West Pokot: Mothers-in-law blamed for rise in FGM

Women demonstrating against FGM during the International Day of Zero Tolerance of FGM at Ortum in West Pokot County last year.


Photo credit: Oscar Kakai | Nation Media Group

What you need to know:

  • In the Pokot culture, women who have not undergone the cut are treated like children hence not allowed to do certain chores.
  • A Pokot Council of Elder Mastait Lockles says the vice is so rooted in the community with cases of people retrieving bodies of women buried without being circumcised, on the rise.

Pressure from mothers-in-law and husbands has been blamed for rising cases of Female Genital mutilation (FGM) in West Pokot County.

In a county where illiteracy levels are at 67 per cent, the mothers-in-law and men are influential in determining when FGM is performed and to whom, often by mounting pressure on the young women who have not undergone the cut.

In the Pokot culture, women who have not undergone the cut are treated like children hence not allowed to do certain chores. Many newly-married women are thus, forced to get the cut.

This belief has contributed to the high number of FGM cases in the county. The prevalence among women and girls aged between 15 and 49 years stands at 74 per cent, more than triple the national average of 21 per cent, according to a recent study by the United Nations Children’s Emergency Fund (Unicef) and World Vision.

Komesi Women Network Organisation chairperson Susan Krop now wants the government to intervene.

Uncircumcised women

“Those who evade FGM while still at their parents’ homes face the cut in their matrimonial homes. Mothers-in-law don’t allow uncircumcised women in their homes. They insult them saying they are still green and are not allowed to milk the animals or cook for guests, they are also not allowed to be the first to fetch water. They are not allowed to stand at the door or enter the house,” Ms Krop says.

She adds that these women’s husbands will always complain that their food is not well cooked.

“Even the learned ones still undergo the practice.”

Ms Krop says elders are the biggest stumbling block in the fight to eradicate the vice.

“Elders claim there will be hunger and drought if girls are not circumcised,” Ms Krop explains.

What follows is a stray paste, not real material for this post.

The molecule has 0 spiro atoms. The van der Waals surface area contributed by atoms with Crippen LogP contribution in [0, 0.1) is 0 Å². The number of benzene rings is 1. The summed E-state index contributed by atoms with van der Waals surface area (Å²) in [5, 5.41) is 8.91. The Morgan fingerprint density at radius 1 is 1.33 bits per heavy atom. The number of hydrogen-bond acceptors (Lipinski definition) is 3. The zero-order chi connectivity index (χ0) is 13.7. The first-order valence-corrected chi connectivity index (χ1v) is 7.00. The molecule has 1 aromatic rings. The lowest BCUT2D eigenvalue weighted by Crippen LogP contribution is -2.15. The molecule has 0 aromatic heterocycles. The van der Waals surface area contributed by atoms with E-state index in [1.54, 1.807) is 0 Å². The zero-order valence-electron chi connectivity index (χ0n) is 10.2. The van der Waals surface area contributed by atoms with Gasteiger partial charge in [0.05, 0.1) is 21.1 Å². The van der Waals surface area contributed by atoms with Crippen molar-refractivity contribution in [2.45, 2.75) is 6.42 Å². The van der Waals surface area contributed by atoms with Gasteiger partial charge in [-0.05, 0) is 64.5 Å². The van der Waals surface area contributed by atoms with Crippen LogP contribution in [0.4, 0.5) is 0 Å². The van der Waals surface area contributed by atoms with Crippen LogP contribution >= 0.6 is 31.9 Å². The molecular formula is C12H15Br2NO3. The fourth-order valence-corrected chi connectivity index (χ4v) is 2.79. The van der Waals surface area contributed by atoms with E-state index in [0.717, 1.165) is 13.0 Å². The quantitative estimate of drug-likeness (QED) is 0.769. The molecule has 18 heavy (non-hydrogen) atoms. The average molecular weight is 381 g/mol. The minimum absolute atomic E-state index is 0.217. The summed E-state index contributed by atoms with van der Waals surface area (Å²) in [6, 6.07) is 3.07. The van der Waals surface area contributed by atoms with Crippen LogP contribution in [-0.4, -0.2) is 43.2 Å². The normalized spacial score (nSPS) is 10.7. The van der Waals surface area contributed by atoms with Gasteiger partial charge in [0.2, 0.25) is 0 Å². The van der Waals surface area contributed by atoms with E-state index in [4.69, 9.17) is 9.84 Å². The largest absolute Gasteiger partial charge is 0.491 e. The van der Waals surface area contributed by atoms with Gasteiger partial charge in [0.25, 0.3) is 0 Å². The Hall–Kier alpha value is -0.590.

Irep Foundation Director Domtillah Chesang, who describes the vice as a violation of human rights, says poverty has also contributed to the many cases in the county.

The activist says girls in villages suffer in silence; some need urgent medical attention but are hiding for fear of being arrested.

Hidden in bush

“We need our girls alive. We must rescue them and give them medical attention, they need psychological support, they are traumatised, and hidden in the bush. Chiefs are working round the clock to ensure those involved face the law,” she says.

A Pokot Council of Elder Mastait Lockles says the vice is so rooted in the community with cases of people retrieving bodies of women buried without being circumcised, on the rise.

“In August last year, we were left in shock after a woman's body was retrieved and reburied after she was cut,” Mr Mastait says of the bizarre incident.

He says it is against Pokot culture to retrieve dead bodies from the grave and wonders how the perpetrators got the courage to perform FGM on the dead.

Cheposera Ritaa, an FGM victim and reformed circumciser, says women circumcisers are ready to join the anti-FGM fight but points out that the culture is so deep rooted that they are at times drawn back.

‘Although most girls are against the practise, our people still value culture very much. Some politicians even use it as a campaign tool,” she said.

Pokot Central Deputy County Commissioner Simiyu Were says many girls in the county aged below 18 years, are forced to engage in daily activities to help fend for the families.

“Many girls are married off at a tender age, raising poverty levels,” he says.


Welcome!

You're all set to enjoy unlimited Prime content.